Since the end of last year, Russia and the Syrian regime of Bashar al-Assad have been conducting a heavy bombardment campaign on Idleb, Syria’s last rebel bastion, in the Northwest. Islam Najib Haj Ali, an 8-year-old girl from the Kansafra village in Idleb, was the last victim of these bombardments, after she suffered “serious injuries” on January 8th, according to the Syrian Network for Human Rights, a London-based watchdog with a web of informants on the ground in Syria.
On January 6th, the opposition SHAAM News Network had reported that eight civilians were killed in Idleb as a result of bombardments since November 11th. Attacks are often targeting poultry farms, essential to the economy of the region, which has been witnessing rising food insecurity and is under the threat of famine.
“Two civilians at a poultry farm in the vicinity of the town of Kafr Daryan, north of Idleb, were killed by two Russian airstrikes targeting the poultry farm, on December 31st. Two workers were injured by Russian airstrikes on a poultry farm between the town of Kafr Takharim and the town of Armanaz on January 3rd, 2022. A farm raising cows and chickens in the vicinity of Darat Azza was subjected to Russian aerial bombardment”, the SHAAM network said.
The rise in tension has led to condemnation by western countries, namely the U.S. and France, with Washington calling for “an immediate halt of escalation by the regime and Russia and respect for the ceasefire in Syria,” the opposition website al-Souria Net reported.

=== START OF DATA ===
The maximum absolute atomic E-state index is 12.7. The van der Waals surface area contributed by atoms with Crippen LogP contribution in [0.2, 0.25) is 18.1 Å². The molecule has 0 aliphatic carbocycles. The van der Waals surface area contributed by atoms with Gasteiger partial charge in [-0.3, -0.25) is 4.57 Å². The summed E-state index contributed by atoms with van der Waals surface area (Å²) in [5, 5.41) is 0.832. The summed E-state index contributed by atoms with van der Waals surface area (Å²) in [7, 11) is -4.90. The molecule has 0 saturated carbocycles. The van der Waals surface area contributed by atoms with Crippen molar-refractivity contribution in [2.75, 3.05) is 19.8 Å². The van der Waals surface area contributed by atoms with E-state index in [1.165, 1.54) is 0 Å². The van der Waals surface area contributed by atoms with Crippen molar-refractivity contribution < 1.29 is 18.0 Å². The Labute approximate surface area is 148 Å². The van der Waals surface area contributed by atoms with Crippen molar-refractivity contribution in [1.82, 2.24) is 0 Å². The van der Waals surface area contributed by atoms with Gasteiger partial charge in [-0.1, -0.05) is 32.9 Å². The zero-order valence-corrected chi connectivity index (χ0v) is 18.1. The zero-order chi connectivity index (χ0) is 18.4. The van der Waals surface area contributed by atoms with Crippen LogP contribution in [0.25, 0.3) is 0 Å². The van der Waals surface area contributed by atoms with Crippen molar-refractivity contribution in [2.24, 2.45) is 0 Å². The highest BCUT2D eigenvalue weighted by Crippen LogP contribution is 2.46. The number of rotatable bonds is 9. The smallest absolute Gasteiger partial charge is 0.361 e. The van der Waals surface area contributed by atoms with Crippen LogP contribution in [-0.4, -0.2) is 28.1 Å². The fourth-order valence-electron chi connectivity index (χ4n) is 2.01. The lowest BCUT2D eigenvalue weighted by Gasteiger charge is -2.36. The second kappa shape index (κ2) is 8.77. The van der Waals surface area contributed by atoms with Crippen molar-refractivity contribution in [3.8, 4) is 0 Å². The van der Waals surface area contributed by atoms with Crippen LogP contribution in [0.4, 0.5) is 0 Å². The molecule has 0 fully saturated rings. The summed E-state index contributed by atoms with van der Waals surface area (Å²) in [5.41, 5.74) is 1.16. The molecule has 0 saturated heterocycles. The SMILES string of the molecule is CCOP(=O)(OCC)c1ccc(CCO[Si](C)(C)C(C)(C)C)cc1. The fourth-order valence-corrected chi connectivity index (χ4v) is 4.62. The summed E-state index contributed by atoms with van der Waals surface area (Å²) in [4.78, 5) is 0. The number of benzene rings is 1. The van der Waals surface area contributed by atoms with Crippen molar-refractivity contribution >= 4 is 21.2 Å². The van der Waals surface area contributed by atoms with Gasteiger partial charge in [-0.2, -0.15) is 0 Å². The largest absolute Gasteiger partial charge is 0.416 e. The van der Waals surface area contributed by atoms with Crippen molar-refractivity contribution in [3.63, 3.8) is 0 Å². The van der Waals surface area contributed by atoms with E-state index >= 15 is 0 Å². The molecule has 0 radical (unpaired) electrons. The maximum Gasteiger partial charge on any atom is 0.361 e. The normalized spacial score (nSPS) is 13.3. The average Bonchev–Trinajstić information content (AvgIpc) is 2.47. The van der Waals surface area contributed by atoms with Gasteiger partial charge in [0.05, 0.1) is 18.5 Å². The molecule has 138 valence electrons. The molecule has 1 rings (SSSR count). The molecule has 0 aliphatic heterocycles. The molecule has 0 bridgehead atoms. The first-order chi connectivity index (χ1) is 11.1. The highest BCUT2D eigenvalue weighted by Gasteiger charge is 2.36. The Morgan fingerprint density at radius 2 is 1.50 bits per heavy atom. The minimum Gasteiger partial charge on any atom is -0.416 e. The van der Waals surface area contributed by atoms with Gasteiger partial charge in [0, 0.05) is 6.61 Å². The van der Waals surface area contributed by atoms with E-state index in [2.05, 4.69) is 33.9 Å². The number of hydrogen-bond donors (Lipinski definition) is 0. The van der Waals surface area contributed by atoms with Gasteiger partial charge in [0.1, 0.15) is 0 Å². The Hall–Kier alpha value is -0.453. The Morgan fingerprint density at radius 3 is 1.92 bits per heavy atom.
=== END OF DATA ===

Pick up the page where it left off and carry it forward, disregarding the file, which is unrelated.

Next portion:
As a reaction to these attacks, Hay’at Tahrir al-Sham (HTS), the Jihadist movement that controls most of Northwestern Syria, has declared its readiness to “respond to any aggression that the brutal occupying enemy might think of, along with other opposition factions, in an exclusive interview with the opposition Zaitun agency.
And indeed, the pan-Arab news website Asharq al-Awsat reported that Syrian opposition factions retaliated to the raids by attacking Syrian regime positions near contact lines in the Aleppo countryside, killing a soldier and wounding two others according to the Russian Reconciliation Center for Syria in the Hmeimeem Air Base. The Kurdish Agency North Press has reminded that “in a speech before the Russian Federation Council on December 1st, Russian Minister of Foreign Affairs, Sergey Lavrov, said his country would continue its efforts to completely eliminate extremist groups in Syria and settle the regional crises”.
As tensions rise, some have considered the prospect of a ground intervention in Idleb by the Syrian regime army. However, Ali al-Abd al-Majid, a researcher at the Omran Center for Studies, has deemed such an operation unlikely, in an interview with Baladi News, an opposition website.
Majid cites Turkey and the presence of Turkish soldiers in the region as the main obstacle to a ground intervention, especially since a military operation there would mean another wave of Syrians seeking refuge in Anatolia, at a time when President Erdogan’s popularity is fragile due to the economic hardship. Turkey, Russia, and Iran, the guarantor states of the Astana Format, cooperate more or less closely on their Syria policy in order to avoid clashes as much as possible.
Therefore, Turkey’s support and presence remain what shields the opposition from a bloody military intervention by Assad’s army in the Northwest. In the Northeast, the massive presence of Kurdish fighters is also a worrying subject for Ankara, as it considers the Syrian Democratic Forces (SDF) a threat to its national security and territorial integrity. Sources claim that the weakening of the SDF could be used as a bargaining chip between Russia and Turkey, in exchange for a settlement with the Syrian opposition.